MSRB Recommends Actions by the SEC to Protect Investors
August 9, 2011 (PRNewswire) The Municipal Securities Rulemaking Board (MSRB) on August 8, 2011 provided recommendations on municipal market disclosure to the Securities and Exchange Commission (SEC), including changes that would provide investors with additional information about municipal securities in both the primary and secondary market. The SEC is updating its interpretive guidance on federal laws governing disclosure in the municipal market.
"We appreciate the SEC's continued commitment to issues affecting the municipal market and the opportunity to work with the Commission to enhance investor protections," said MSRB Executive Director Lynnette Kelly Hotchkiss.
The MSRB recommended removing the exemption for disclosure documents for primary offerings of variable rate demand obligations. These types of offerings are currently exempt from the official statement requirements of SEC Rule 15c2-12.
The MSRB asked the SEC to consider elaborating on the importance of disclosing to investors risk factors associated with a primary offering of municipal securities such as market, credit, liquidity and legal risks as well as risks associated with new products and risk mitigation strategies. The MSRB's recommendations also covered conflicts of interest disclosure (e.g., requiring disclosure of third-party payments) and standardized disclosure on the use of bond proceeds and other sources of funds.
To improve disclosure in the secondary market, the MSRB provided suggestions on improving compliance by municipal securities issuers and obligated persons with terms of their continuing disclosure agreements. These agreements are undertaken by issuers and obligated persons pursuant to SEC Rule 15c2-12 and require public disclosure of annual financial information as well as material events, such as a change in credit rating.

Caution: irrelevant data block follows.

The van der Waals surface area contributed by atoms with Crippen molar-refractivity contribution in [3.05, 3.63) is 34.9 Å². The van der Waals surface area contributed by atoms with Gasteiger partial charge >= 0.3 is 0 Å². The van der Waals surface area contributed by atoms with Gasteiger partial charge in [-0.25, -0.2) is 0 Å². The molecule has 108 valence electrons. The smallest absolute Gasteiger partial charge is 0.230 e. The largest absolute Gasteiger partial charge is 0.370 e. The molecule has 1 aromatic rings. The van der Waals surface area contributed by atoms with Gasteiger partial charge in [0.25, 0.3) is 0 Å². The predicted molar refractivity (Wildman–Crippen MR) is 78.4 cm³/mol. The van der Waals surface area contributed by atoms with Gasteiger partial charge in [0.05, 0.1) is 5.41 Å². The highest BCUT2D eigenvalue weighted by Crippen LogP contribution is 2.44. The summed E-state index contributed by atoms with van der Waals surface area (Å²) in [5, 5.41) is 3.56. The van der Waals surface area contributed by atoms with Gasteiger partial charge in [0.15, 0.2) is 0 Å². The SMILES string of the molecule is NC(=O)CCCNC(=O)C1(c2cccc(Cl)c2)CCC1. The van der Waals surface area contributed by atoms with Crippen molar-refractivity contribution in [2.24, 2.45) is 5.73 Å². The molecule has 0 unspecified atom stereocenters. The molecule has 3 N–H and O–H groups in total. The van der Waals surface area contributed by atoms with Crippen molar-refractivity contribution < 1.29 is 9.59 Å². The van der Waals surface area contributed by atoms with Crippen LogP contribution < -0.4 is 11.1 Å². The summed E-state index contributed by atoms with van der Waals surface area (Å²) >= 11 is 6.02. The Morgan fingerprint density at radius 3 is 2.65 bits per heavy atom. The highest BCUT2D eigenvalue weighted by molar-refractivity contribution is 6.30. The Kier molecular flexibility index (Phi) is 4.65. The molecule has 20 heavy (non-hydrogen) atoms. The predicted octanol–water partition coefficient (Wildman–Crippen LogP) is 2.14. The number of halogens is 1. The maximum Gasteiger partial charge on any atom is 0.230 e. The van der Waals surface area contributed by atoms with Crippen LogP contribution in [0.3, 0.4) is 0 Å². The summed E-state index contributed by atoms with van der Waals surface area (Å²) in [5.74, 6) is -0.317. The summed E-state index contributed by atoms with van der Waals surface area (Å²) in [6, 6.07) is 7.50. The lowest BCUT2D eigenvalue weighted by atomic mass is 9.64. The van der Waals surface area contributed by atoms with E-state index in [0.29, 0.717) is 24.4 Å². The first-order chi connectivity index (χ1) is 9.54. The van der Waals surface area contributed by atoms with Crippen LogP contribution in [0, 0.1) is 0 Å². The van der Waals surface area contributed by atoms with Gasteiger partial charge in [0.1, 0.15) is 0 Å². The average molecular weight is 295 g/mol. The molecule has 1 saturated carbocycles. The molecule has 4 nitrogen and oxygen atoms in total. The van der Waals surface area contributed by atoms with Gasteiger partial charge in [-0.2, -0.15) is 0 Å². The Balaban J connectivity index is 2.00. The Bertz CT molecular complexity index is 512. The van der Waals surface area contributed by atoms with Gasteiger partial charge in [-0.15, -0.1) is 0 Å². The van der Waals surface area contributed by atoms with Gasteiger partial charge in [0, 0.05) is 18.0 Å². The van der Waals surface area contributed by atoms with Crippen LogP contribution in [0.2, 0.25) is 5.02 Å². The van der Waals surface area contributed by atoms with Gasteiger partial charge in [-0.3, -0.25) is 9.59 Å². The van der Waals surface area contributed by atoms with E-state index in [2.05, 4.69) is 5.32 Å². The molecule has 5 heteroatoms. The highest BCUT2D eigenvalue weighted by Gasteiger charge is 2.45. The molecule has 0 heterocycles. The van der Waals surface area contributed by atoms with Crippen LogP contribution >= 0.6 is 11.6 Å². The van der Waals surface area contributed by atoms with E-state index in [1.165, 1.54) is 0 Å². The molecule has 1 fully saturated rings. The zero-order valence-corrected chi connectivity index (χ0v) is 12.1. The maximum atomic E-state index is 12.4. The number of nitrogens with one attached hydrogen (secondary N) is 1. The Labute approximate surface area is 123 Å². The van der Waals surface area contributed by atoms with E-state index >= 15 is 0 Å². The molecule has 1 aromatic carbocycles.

In 2009, the MSRB's Electronic Municipal Market Access (EMMA) system, at emma.msrb.org, became the official repository for continuing disclosure documents. Some market participants have expressed frustration with the unavailability, due to issuer non-compliance, of audited financial statements within a reasonable time after the date agreed upon in the continuing disclosure agreement has passed. One of the MSRB's recommendations is for the SEC to require issuers or obligated persons to make robust disclosures of previous breaches of continuing disclosure agreements in official statements for new issues of municipal securities.
"The MSRB recognizes that the majority of issuers are diligent in complying with their continuing disclosure obligations," Hotchkiss said. "However, we would like to see initiatives that help ensure investors have access to key investment-related information, perhaps including an issuer's continuing disclosure track record."